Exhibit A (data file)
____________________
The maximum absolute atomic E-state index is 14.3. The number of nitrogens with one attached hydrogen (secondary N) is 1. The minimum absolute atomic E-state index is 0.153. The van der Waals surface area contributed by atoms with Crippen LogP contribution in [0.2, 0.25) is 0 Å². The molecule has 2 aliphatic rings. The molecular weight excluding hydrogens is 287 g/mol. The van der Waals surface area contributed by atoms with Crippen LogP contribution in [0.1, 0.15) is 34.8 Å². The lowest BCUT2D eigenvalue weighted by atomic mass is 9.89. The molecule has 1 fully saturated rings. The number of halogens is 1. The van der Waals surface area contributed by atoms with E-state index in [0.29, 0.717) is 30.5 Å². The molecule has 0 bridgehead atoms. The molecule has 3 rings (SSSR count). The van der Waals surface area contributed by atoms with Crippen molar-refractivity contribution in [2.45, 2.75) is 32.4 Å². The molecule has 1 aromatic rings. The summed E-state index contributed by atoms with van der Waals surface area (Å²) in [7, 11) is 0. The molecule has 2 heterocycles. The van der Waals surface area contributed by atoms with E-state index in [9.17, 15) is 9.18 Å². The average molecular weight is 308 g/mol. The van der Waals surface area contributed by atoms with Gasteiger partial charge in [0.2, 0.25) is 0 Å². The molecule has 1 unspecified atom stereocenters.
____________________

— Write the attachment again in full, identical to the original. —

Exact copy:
The maximum absolute atomic E-state index is 14.3. The number of nitrogens with one attached hydrogen (secondary N) is 1. The minimum absolute atomic E-state index is 0.153. The van der Waals surface area contributed by atoms with Crippen LogP contribution in [0.2, 0.25) is 0 Å². The molecule has 2 aliphatic rings. The molecular weight excluding hydrogens is 287 g/mol. The van der Waals surface area contributed by atoms with Crippen LogP contribution in [0.1, 0.15) is 34.8 Å². The lowest BCUT2D eigenvalue weighted by atomic mass is 9.89. The molecule has 1 fully saturated rings. The number of halogens is 1. The van der Waals surface area contributed by atoms with E-state index in [0.29, 0.717) is 30.5 Å². The molecule has 0 bridgehead atoms. The molecule has 3 rings (SSSR count). The van der Waals surface area contributed by atoms with Crippen molar-refractivity contribution in [2.45, 2.75) is 32.4 Å². The molecule has 1 aromatic rings. The summed E-state index contributed by atoms with van der Waals surface area (Å²) in [7, 11) is 0. The molecule has 2 heterocycles. The van der Waals surface area contributed by atoms with E-state index in [9.17, 15) is 9.18 Å². The average molecular weight is 308 g/mol. The van der Waals surface area contributed by atoms with Gasteiger partial charge in [0.2, 0.25) is 0 Å². The molecule has 1 unspecified atom stereocenters.